The Georgia Straight caught up with 70-year-old first-time novelist Alan Bradley at his Kelowna home, for a wide-ranging discussion of the skyrocketing success of his new mystery tale, The Sweetness at the Bottom of the Pie, and the nature of its brash young detective, Flavia de Luce.
With Sweetness being translated into 13 languages and a six-book-series deal secured with a major publisher, Bradley talked about the future adventures he’s planning for Flavia. He also described his lifelong fascination with all things English, and offered advice for aspiring authors in their later years.
Georgia Straight: The book seems to be rolling along, doesn’t it?
Alan Bradley: It’s just been getting absolutely overwhelming response from around the world.
GS: Does this still come as a shock? Do you find you have to keep all this in the background?
AB: Yeah, I’m not sure how much I’ve realized it yet. I guess I can say “almost overwhelmed”—I’m not quite overwhelmed, but I’m getting there. Every day has something new happening, and communications pouring in from people all over. The book has been just receiving wonderful reviews and touching people. The publisher in London”¦was telling me that they’ve never quite ever had this kind of response with a book before. Detective fiction usually results in a very cerebral review that has to do with the structure of the book or the puzzle or the crime, or something of that nature. But Flavia has been touching something in people that generates a response from the heart, and the most often mentioned word in the reviews is love—how much people love Flavia and have taken her in as if she’s a long-lost member of their family, which is certainly very, very gratifying.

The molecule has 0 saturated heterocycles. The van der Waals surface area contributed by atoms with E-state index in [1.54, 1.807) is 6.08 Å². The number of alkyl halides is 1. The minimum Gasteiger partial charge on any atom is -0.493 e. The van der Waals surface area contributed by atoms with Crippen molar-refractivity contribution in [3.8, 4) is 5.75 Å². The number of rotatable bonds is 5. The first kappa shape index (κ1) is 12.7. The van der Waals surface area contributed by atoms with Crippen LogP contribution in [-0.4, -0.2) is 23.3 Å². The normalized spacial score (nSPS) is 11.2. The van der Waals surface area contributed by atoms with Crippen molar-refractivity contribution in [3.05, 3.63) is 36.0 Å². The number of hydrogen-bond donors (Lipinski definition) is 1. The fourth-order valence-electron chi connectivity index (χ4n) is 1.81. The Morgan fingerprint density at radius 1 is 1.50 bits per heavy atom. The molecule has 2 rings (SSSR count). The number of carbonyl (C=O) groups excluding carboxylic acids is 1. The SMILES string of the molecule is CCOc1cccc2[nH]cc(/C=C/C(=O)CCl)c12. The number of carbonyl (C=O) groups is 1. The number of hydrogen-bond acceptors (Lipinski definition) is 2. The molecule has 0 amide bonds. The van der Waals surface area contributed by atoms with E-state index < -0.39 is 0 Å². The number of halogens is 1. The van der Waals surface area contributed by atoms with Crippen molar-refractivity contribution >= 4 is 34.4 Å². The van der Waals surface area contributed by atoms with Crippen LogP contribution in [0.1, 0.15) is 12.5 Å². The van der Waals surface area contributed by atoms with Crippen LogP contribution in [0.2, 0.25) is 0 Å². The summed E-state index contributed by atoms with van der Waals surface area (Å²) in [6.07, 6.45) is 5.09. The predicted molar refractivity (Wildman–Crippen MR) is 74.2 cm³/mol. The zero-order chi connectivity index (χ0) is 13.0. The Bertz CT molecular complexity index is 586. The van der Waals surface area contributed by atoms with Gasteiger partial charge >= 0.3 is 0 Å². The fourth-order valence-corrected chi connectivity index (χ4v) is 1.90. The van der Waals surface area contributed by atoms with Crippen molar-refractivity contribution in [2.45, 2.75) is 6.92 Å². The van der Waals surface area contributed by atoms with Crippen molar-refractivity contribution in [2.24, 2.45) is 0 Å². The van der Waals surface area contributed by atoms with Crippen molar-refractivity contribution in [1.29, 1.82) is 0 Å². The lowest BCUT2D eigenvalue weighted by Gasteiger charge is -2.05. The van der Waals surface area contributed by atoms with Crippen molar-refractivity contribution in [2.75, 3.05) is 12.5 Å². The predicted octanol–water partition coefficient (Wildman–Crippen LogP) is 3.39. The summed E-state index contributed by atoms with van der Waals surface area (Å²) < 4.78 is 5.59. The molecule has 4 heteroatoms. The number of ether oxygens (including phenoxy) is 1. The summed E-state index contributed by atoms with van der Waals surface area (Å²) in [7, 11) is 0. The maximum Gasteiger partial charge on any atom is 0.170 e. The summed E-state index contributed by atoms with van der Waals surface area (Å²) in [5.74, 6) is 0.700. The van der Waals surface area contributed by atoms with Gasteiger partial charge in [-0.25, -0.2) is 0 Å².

GS: She’s a vivid character. Was there an advantage to making your protagonist a girl instead of a boy—to writing across the gender line in that way?
AB: I think there is. It’s certainly time that we had a female protagonist in a series of detective novels, as I’ve said before. There were a number of things about Flavia that I wanted, and I think the reason that she manifested herself as an 11-year-old girl is that I realized that it would really be a lot of fun to have somebody who was virtually invisible in a village. And of course, we don’t listen to what children say—they’re always asking questions, and nobody pays the slightest attention or thinks for a minute that they’re going to do anything with the information that they let slip. And I wanted Flavia to take great advantage of that. I also thought it would be equally fun to have an unreliable narrator. That was the starting point. But”¦I really had no idea what she was going to be like. I didn’t realize how strong she was going to be. And I think that is an advantage. She has a lot of flipsides—her knowledge of chemistry, for example, is very intense, but her knowledge of other things, like sex or relationships between people, is very much lacking. I think that makes her dimensional, because she not only has attributes but she’s also lacking attributes”¦.I really couldn’t imagine Flavia at all other than as a girl. I just couldn’t envision another character who could stand in and have that same personality, that same combination of wild talents.
GS: As a narrator, Flavia is extremely well-spoken for an 11-year-old, yet she still comes off as a child.
AB: There’s a niche of novels that have somewhat precocious and observant narrators, and I’ve cited To Kill a Mockingbird and Huckleberry Finn. And I think I’m walking the same tightrope that those authors did—that it’s a very, very fine balance between voice and credibility. And it seems to me—or at least people are telling me—that it works very well, and I certainly wouldn’t want to make Flavia older than that, because a lot of the appeal is simply the fact that she is 11.
GS: Will Flavia age as the series goes on?